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GAIN a day, and you gain a friend; as, for instance, when it is Thursday and you think it is Friday. Lose a day, and you lose a friend.
Never give a friend a pin. It will spoil your friendship. To guard against this, and at the same time to accommodate your friend, you can say: "I will not give you the pin, but I will lend it to you for ninety-nine years."
When a friend leaves you, don't watch the friend out of sight, for the person who is watched out of sight will never be seen by you again if you do.
When you and a companion are walking together, don't allow a third person to go between you. If you do, it will cut your friendship. Nevertheless, if, in spite of precautions, this should happen, say, "Bread and butter," and the fates will be propitiated.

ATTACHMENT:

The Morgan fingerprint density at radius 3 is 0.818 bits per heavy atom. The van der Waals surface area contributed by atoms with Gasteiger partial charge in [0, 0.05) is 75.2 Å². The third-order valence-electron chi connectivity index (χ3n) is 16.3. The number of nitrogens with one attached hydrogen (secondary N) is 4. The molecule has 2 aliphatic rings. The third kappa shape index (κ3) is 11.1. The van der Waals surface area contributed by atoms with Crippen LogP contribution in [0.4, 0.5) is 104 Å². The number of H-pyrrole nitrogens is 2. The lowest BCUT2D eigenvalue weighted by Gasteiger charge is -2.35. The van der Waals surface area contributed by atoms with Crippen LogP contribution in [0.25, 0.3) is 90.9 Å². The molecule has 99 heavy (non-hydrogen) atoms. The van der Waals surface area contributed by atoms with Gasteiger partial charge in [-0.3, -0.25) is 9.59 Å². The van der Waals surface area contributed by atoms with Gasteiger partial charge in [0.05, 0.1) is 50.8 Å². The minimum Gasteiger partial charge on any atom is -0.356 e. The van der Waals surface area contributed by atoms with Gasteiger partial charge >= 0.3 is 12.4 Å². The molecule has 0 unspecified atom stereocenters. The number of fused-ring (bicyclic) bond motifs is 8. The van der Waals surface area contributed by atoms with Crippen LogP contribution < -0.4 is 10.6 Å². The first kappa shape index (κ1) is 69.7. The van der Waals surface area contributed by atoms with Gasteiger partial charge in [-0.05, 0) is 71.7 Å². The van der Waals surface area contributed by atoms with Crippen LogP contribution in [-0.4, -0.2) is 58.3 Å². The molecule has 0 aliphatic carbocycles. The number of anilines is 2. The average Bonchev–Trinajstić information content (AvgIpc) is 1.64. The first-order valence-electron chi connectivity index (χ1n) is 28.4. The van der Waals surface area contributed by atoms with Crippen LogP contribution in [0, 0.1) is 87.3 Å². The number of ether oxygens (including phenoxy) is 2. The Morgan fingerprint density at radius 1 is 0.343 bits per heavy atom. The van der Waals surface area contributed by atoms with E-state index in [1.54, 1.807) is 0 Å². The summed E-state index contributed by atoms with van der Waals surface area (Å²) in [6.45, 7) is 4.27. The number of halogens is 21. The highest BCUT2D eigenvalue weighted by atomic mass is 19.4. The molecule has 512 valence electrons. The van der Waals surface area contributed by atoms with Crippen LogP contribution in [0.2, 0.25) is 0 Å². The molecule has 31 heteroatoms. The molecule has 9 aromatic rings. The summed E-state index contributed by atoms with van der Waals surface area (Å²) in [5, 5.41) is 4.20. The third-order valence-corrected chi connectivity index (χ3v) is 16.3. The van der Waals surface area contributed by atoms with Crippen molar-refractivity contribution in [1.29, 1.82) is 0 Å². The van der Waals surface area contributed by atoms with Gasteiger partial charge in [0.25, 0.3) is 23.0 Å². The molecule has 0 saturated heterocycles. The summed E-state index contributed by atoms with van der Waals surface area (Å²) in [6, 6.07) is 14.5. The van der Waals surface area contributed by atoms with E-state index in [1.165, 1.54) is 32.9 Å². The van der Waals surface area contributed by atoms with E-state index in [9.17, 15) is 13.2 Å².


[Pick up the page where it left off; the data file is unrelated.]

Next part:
Nor should you, when walking with a friend, let a tree separate you. If this occurs, the best thing to do is for one of you to retrace your steps, and come past the tree on the side your friend took.
Don't make a friend a present of a knife; for, according to every authority versed in sign lore, if you do, it will cut your friendship. All sharp-edged tools are equally unfitted as presents for the same reason.
"There was Sue Perkins, years ago, and Harry Wright was keepin' company with her. One day he gave her a pair of scissors. They was beautiful scissors too. Some of 'em told her not to take 'em, and said it would cut their friendship. But she said she didn't care anything about their signs. ' We sha'n't have any trouble between us. I know we won't,' she said. But I'll be blamed if they didn't have a row inside of a month, and Harry Wright stopped callin', and Sue Perkins lived and died an old maid."